Farmer’s markets are closing their doors, your garden is being put to bed for the winter and road-side fruit stands are packing up their wares. Yet, now is not the time to relinquish your desire for fresh fruits to the winter doldrums. Even though you may not be able to pick a fresh strawberry from your own backyard planting or buy a bushel of apples from your local farmer, incorporating fruits into your winter health regimen will lighten dreary days and keep you and your spirits healthy.
Lemons — Indoor Sunshine
Keep several lemons on hand throughout the cold winter months for a variety of healthy uses. In addition to finding ways to add lemon to your diet — squeezed over fresh seafood, mixed with broccoli and asparagus for seasoning, and added to any basic pasta dish — this little treat can be used to make you look and feel better, too.
Lemons are an excellent source of vitamin C and are known as one of nature’s best detoxifiers. Most internal body cleanses utilize the fresh juice of lemons, and many external cleanses do so as well. A refreshing and detoxifying bath recommended by Cheryl Townsley, author of Food Smart, is the juice of 2-3 lemons in a tub of hot water. Soak for 15 minutes a time, and space the baths one week apart for an average of six total baths. For a purely relaxing experience, add lemon, sea salts and rosemary to warm bath water. Sit back and enjoy.
High in potassium and vitamin B1, the lemon also has its implications for “looking good.” Just like the rest of the body, fingernails can benefit from the detoxifying effects of lemon juice, too. Soak your nails in lemon juice for 10 minutes, then brush them with a mixture of equal parts white vinegar and warm water. Rinse well.
For a refreshing facial cleanse, rub lemon juice over trouble spots (especially areas where clogged pores are evident) before going to bed. Rinse your face each morning with cool water and repeat the process until you see a change.
To accomplish your own facial peel, use lemon juice on sunspots several times a day. The acid of the juice peels off the upper layer of skin, eventually lightening or even eliminating the blemish entirely.
If ever there was a traditional summer fruit, watermelon is it. But this red, juicy fruit offers plenty of nutrition in November and December, too. Available to consumers every month of the year, domestic watermelon will show up in your grocer’s produce section from April to October, while imported versions arrive October to June. The health benefits of watermelon make up a long list, including its richness in vitamins A, B6 and C, as well as potassium. It’s also a good, albeit unfamiliar, source of iron, and taken as a juice, is a gentle, cleansing diuretic.
To lighten the typically fat-laden holiday parties of December, cut up a festive plate of watermelon and garnish it with green mint. You’ll have a wonderful red and green treat in which no one has to feel guilty indulging.
The Juiciest Grapes
A little bit like Mother Nature‘s candy, grapes are proving to be extremely healthy treats. High in magnesium, grapes are a great therapeutic for bowel care. According to Townsley, grapes “promote the action of the bowel, cleanse the liver and aid in kidney function. They are alkalinizing to the blood and high in water content, so they add to the fluids necessary to eliminate hardened deposits found within the body.”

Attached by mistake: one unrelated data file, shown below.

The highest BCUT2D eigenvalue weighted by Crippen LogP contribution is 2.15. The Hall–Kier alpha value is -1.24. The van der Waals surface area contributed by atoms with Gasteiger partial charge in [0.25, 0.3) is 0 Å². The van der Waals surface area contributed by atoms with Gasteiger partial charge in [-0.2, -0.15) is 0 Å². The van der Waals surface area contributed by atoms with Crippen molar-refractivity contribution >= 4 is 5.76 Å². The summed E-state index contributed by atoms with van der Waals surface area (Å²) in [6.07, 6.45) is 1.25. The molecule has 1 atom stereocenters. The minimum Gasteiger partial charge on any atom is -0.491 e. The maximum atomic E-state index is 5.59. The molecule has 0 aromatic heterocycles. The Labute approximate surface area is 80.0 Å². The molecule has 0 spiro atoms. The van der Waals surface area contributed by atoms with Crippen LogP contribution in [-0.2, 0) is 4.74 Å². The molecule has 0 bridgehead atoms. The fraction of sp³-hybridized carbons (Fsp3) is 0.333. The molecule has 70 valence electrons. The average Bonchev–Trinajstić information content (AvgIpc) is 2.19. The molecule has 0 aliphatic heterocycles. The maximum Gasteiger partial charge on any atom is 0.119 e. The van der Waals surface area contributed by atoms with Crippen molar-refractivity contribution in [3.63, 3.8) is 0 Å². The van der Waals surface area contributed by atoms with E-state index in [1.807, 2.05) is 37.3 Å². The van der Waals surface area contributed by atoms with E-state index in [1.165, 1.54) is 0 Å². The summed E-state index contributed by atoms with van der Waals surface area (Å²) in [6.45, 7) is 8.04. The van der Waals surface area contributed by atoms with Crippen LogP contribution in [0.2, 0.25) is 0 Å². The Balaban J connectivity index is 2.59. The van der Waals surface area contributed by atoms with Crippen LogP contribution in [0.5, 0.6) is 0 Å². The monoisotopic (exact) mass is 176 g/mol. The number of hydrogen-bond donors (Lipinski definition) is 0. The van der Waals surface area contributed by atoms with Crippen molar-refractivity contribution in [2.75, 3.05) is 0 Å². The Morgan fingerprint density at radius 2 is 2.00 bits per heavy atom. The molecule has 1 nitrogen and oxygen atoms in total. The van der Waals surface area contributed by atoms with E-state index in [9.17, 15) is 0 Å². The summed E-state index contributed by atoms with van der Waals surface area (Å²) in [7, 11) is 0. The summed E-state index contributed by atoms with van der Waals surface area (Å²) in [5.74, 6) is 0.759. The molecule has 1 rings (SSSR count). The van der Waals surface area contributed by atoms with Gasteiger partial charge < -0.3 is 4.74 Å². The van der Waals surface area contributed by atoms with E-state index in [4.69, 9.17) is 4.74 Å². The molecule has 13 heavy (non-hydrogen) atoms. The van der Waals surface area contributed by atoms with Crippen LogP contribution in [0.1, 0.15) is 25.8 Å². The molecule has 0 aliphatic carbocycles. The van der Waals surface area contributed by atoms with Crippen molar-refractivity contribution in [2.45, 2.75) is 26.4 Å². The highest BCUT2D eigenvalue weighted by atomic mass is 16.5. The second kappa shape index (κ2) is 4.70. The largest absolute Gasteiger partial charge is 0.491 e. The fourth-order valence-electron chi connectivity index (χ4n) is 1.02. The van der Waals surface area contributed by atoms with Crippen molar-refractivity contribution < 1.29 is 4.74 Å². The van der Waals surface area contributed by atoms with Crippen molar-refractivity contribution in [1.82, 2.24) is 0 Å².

Recent studies also point to the benefits of grape juice: Consuming Concord grape juice improves arterial wall flexibility, reduced blood pressure and the ability to slow the oxidation of LDL cholesterol, as well as inhibit the tendency of blood to clot for stronger cardiovascular function.
For a fun way to serve grapes, place them in the freezer after a good washing. Eat them like candy or place them in glasses of champagne for more festive occasions.
A Berry Christmas
We’ve all associated cranberries with the holidays and Christmas trimmings, but they should also be associated with good health. Recent studies have found that drinking three glasses of cranberry juice each day raises the level of “good” cholesterol and increases antioxidant levels, thereby reducing the risk of heart disease. In addition to its heart benefits, cranberries have long been known for their help preventing and relieving urinary tract infections. Research is also showing the berry may reduce the risk of gum disease, stomach ulcers, hemorrhoids and cancer.
In general, eating red berries (including cranberries, blackberries and black currants) on a regular basis may help protect you against the damage caused by free radicals. These berries contain a chemical called quercetin which has powerful anti-carcinogenic properties. Research has found that people with a high intake of berries in their diet have higher levels of quercetin in their blood, which could boost their protection against disease.
Even in the cold of winter, fruits of all shapes, colors and sizes can be found in abundance. We’ve only briefly touched on a few here. Seek out the freshest fruits and add them to your dinner table, because eating fruit each day will fight the sluggishness of winter by keeping your own internal systems active and healthy.
An apple a day is more than a cliche. It’s a wise bit of advice.
By Karrie Osborn contributing editor to Body Sense magazine.
Originally published in Body Sense magazine, Autumn/ Winter 2003.
Copyright 2003. Associated Bodywork and Massage Professionals. All rights reserved.
- 20 Unusual Uses For Lemon Juice Around Your Home (huffingtonpost.com)